• Wake Forest has to take care of injured punter/place-kicker Sam Swank, one of the best in the country. That could mean relieving him of his punting duties.

ACC in the morning: 'Yo, Heather... wake up!'

September, 16, 2008
9/16/08
8:51
AM ET

Posted by ESPN.com's Heather Dinich

One day. I oversleep one day, and I see this from loyal reader VTballer: "yo Heather wake up! its about time for ACC in the morning."

So it is, my friend.

Here's a look at what's going on around the league:

- This one's for you, VTballer -- RB coach Billy Hite told Josh Oglesby he's playing three backs, but Oglesby says, "I've only seen two."

- It's Georgia Tech's turn to carry the ACC banner, as the Yellow Jackets will try to represent the league against SEC opponent Mississippi State. Oh, and don't question Paul Johnson on his fourth-down decisions, otherwise you're a moron.

- FSU DT Budd Thacker's back -- "wide-eyed, scratching and clawing."

- Miami second-year assistant coach Wesley McGriff is making the Hurricanes' secondary "Army tough."

- ECU coach Skip Holtz isn't taking NC State lightly. He remembers what happened last year. History is unlikely to repeat itself, though, especially with the latest injury to hit the lineup -- Alan-Michael Cash is out indefinitely. Huge loss. ECU is down a man, too.

- UNC is preparing for Tyrod Taylor and his happy feet. Coach Butch Davis says, "Don't bite the cheese."

- Speaking of cheese, the Terps are trying to avoid another trap against Eastern Michigan.

- People were asking for my pick on the Wake Forest-FSU game on Monday's chat. You should ask Christian Ponder, who says the Noles are "not going to lose." It's not like they're taking the Demon Deacons lightly, though. Derek Nicholson deemed it their "ACC championship game."

- Clemson offensive tackle Chris Hairston answers questions about his motor scooter accident.

Today is mailblog day, so check back later. I'm awake now.

ECU's Lee is unlikely hero in win over Va. Tech

August, 30, 2008
8/30/08
8:33
PM ET
Posted by ESPN.com's Graham Watson
 
 AP Photo/Nell Redmond
 East Carolina's T.J. Lee runs for a touchdown after blocking a Virginia Tech punt in the fourth quarter of ECU's 27-22 upset win.
CHARLOTTE -- T.J. Lee was having a bad day.

The senior receiver from East Carolina had been the subject of many irate rants by coach Skip Holtz for various mistakes throughout the game.

Lee had been called for a 15-yard penalty after a chop block. He missed a block during a called quarterback run that led to short yardage for Patrick Pinkney on a third down and 2. He was late coming out of the huddle and called for an illegal substitution. He was assessed a penalty for two guys in motion.

"It was like, just put a grenade on your chest and pull the pin," Holtz said.

It seemed like every time Lee came off the field, Holtz had another reason to yell in his direction. But something in Lee told him that wasn't how the first game of his senior season was going to end.

With less than two minutes remaining and Virginia Tech in punt formation, Lee broke free on the left side and got his hands on the ball and blocked the kick. He chased it down and ran it 27 yards into the end zone for the game-winning score.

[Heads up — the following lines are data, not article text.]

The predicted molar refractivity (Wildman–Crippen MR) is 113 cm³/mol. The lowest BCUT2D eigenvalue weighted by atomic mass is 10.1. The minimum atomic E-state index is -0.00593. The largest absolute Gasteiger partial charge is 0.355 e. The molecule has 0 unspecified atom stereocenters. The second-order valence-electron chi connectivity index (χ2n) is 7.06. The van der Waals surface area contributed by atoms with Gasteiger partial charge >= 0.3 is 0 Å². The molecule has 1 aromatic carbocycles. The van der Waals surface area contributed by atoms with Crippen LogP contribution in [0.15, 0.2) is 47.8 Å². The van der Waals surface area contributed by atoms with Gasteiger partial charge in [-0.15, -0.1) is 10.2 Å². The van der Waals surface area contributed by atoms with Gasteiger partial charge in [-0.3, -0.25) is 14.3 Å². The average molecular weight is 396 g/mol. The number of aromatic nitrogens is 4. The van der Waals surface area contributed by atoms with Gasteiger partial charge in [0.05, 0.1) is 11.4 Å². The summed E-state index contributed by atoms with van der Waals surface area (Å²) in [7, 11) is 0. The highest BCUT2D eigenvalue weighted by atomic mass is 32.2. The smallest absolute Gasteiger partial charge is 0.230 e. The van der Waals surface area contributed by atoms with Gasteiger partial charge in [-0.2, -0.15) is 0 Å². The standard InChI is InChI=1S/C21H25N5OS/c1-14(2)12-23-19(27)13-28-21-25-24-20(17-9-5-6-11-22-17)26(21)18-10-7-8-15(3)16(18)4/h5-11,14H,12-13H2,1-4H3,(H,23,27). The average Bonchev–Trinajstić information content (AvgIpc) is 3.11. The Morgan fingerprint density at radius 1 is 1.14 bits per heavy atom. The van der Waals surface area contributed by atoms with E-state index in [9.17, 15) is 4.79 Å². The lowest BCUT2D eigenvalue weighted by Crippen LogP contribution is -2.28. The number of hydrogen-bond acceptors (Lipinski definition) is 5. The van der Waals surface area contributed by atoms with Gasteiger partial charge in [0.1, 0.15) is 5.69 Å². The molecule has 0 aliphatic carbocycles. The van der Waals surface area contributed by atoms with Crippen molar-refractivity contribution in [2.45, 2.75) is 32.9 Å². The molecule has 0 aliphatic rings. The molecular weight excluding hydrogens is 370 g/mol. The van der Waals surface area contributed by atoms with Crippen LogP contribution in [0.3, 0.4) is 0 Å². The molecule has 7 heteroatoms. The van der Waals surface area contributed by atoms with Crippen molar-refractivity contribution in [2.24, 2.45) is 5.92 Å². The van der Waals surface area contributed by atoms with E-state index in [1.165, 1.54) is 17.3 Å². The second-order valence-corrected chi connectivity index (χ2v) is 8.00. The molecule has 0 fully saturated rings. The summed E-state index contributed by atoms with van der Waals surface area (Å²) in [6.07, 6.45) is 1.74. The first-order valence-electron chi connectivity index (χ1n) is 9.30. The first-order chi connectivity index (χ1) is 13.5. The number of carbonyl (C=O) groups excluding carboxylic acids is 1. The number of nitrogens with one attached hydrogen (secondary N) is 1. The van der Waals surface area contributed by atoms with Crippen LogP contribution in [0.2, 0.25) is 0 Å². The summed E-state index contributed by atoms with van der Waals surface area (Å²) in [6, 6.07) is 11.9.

"I told (coach Holtz)I was going to make up for it," Lee said. "But I didn't know I was going to get it like that."

It was Lee's first punt block on his first game with the first-team blocking unit.

"T.J. Lee is a senior, who had made some mistakes earlier in the game and I had been riding him hard," Holtz said. "I knew he was frustrated because he wanted to get back in there and boy he went in there and he changed the course of the game.

"I got on him hard and I'm going to have to go and apologize to him now."

Virginia Tech, East Carolina quarterbacks

August, 26, 2008
8/26/08
9:00
AM ET

Posted by ESPN.com's Heather Dinich

Frank Beamer won't be the only coach on the sideline in Charlotte on Saturday tempted to use two quarterbacks.

East Carolina coach Skip Holtz has a similar situation with Patrick Pinkney and Rob Kass, who started seven of the 10 games he played in. Kass brings the size and arm strength, while Pinkney is more experienced and multi-dimensional. He started five games and completed 60.5 percent of his passes (121-for-200) for 1,358 yards with 11 TDs and four interceptions in 2007.

Beamer brought Tyrod Taylor into the lineup last year when the pass protection wasn't at its best and Taylor used his feet to make plays, but Sean Glennon is the veteran pocket passer who led the Hokies to the ACC title.

The only difference -- so far -- is that Holtz knows who is starter will be.

"We have two quarterbacks that have played a lot of football for us and last year we did roll them," Holtz said. "Patrick got the start and performed very well early in season and then Rob came in and there were times when we utilized both of them and we have continually tried to develop each one of their weaknesses.

"We're probably in a very similar situation to Virginia Tech in that we've got one of a more prototype passing quarterback and then we have one who is probably more athletic and can do some more things with his feet. I think that having to prepare for Virginia Tech and not knowing what quarterbacks you're going to get, I do realize the value of having both of them. I'm not going to say that Rob won't play, but Patrick has earned the opportunity to start."

We'll find out today which one of Beamer's quarterbacks earned that opportunity.